That’s it. Tonight’s story will be written under the influence of “Birds of Fire.”
Thank you for this. Fascinating.
#17 by rozmorris @dirtywhitecandy on December 7, 2011 - 3:44 pm
Hi Clint – thanks for your comment and enjoy the experiment!
#18 by Paul R. Drewfs on December 7, 2011 - 3:30 pm
First Nicola takes me straight back to school on concepts like “synesthesia” and “Anthemia”: way cool. Then she uses those tasty bits of conceptual “heart kicking” to lure me into the “place where fiction dwells and worlds can be created.” This delightfully clever lady is edgy scary: I think she knows her readers better than we know ourselves. Can any author possibly possess a more powerful attractor: uh-uh. Thanks for changing me: I needed a good middle of the week transformation. I quicked-clicked to “follow” Nicola’s tweets before I even finished reading the interview.
#19 by rozmorris @dirtywhitecandy on December 7, 2011 - 3:46 pm
Hi Paul – synaesthesia is a winner for writers, isn’t it? Thought you’d like this piece. Thanks for joining the party, as always!
#20 by Nicola Morgan on December 7, 2011 - 3:59 pm
Wow, lovely comments from lovely people I’ve never met, either in person or in the ether! You’ve made my day. “delightfully clever” and “edgy scary” – oh oh oh! Kicked in the heart with that but also grinning.
And thanks for the Elbow idea – I’ve heard something of theirs (of course, I can’t remember what) and remember very liking it. Luckily, I have a husband who can name names and remember lyrics and titles, so I’ll just go and tap his memory and ask for something by Elbow for Christmas.
Clint, you said, “I wonder if my mistake has been playing it too quietly, or trying to select “meditative” music” – I think that could be it. It’s counter-intuitive to think it needs to be loud, but maybe it does for you as it does for me and some of the others.
Unfortunately, I have a plumber in the house and i REALLY want to drown his noises but if I do he’ll think I am playing instead of working.
Thanks again, everyone, and Roz.
#21 by Marguerite Kaye on December 10, 2011 - 10:57 am
What a fab post, and so much of what you listen to I love too. I need music to write too, but not to listen to when I actually write, which I need complete silence for. I always have a song or a few lines from a song that are the ‘essence’ of whatever book I’m working on (I’m one of those people who remembers every lyric, used to think I would have walked pop quiz – showing age now). I love Elbow, I think they write seriously romantic songs in a seriously different way, and they’ve been key in my last couple of books. Same with the Cure (showing age again!), romantic poetry with music.
As always Nicola, you made me think. I hope your plumber wasn’t too disrupting.
#22 by rozmorris @dirtywhitecandy on December 10, 2011 - 7:11 pm
Marguerite, I also find a song helps nail the essence of a scene or a character. I get most of my epiphanies while driving, when I surf the radio channels for something to clarify the tangled story problems in my head. Thanks for dropping by!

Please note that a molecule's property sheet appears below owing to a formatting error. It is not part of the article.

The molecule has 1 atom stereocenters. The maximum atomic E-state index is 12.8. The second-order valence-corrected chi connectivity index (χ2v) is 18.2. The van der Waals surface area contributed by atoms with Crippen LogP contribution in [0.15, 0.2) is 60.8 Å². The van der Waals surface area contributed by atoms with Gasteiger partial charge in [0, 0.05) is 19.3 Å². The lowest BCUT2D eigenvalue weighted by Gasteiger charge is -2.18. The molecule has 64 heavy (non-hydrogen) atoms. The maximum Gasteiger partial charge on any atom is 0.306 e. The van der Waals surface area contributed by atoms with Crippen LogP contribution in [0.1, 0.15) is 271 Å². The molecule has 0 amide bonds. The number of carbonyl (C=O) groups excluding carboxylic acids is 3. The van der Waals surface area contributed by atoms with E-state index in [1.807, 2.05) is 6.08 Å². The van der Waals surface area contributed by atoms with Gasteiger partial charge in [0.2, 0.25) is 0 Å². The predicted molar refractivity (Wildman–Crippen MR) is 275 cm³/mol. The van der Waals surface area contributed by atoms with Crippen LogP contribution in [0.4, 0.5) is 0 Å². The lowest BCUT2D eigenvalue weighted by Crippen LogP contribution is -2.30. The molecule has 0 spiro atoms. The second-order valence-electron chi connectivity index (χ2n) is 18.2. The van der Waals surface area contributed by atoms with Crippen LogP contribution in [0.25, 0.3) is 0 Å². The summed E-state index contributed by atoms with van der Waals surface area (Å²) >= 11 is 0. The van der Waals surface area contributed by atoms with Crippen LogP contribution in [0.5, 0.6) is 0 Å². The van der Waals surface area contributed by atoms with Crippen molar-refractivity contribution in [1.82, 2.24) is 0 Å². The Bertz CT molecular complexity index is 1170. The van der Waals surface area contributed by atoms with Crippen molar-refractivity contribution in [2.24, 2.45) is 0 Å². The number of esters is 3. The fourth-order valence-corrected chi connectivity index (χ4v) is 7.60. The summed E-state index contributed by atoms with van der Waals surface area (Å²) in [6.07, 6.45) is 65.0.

#23 by Michelle MacEwan on December 12, 2011 - 6:39 am
Thanks Roz and Nicola! I totally agree with Nicola about writing to music when she says, ‘It needs to take me to a place where fiction dwells and worlds can be created.’
Writing to music is wonderful. I also love driving to music. Where I live involves driving if I want to go any where other than the beach. Whichever direction I go there is rainforest and coast which, combined with music, gives me lots of inspiration for my WIP. Having the iPod on shuffle often has the ‘invasive kick’ effect. A song, out of the blue, that I would not usually listen to bursts on and evokes an entire scene in my minds eye…. I have had to train myself to pull over and write things down.
There is nothing better than to discover something new, a melody and an incredible voice that grabs hold of my heart, and the heart of a character, and won’t let go.
Right now I am listening to One Eskimo’s Amazing, Lisa Gerrard’s evocative themes, Cold Play & several of the older U2 albums.
At times, the music of nature is just perfect for me. Where I live there is an incredible variety of birds. Bird song, the sound of the wind and the pounding surf of the Southern Ocean ( or north Atlantic depending on which home I am in ) creates the most wonderful and atmospheric music. The ancient Irish knew that the music of nature is the music of the Otherworld and it can weave it’s spell around me while I write. There are many times though when my characters want music of the recorded ilk pumping through their veins and like Nicola, it has to be exactly right. Otherwise the magic isn’t there. When it is perfect it creates an energy that carries through the writing – a life force that fuels the energy.
I have also have some new artists to check out after reading this!
#24 by rozmorris @dirtywhitecandy on December 12, 2011 - 9:03 pm
Ah the wonder of randomness, Michelle! I like the radio for that reason, although I do a lot of channel hopping. But the song that pops out of the ether and suddenly has something to say about your WIP is like gold. Love that name ‘One Eskimo’ – now you’re mentioned you use it as writing music I might have to check it out.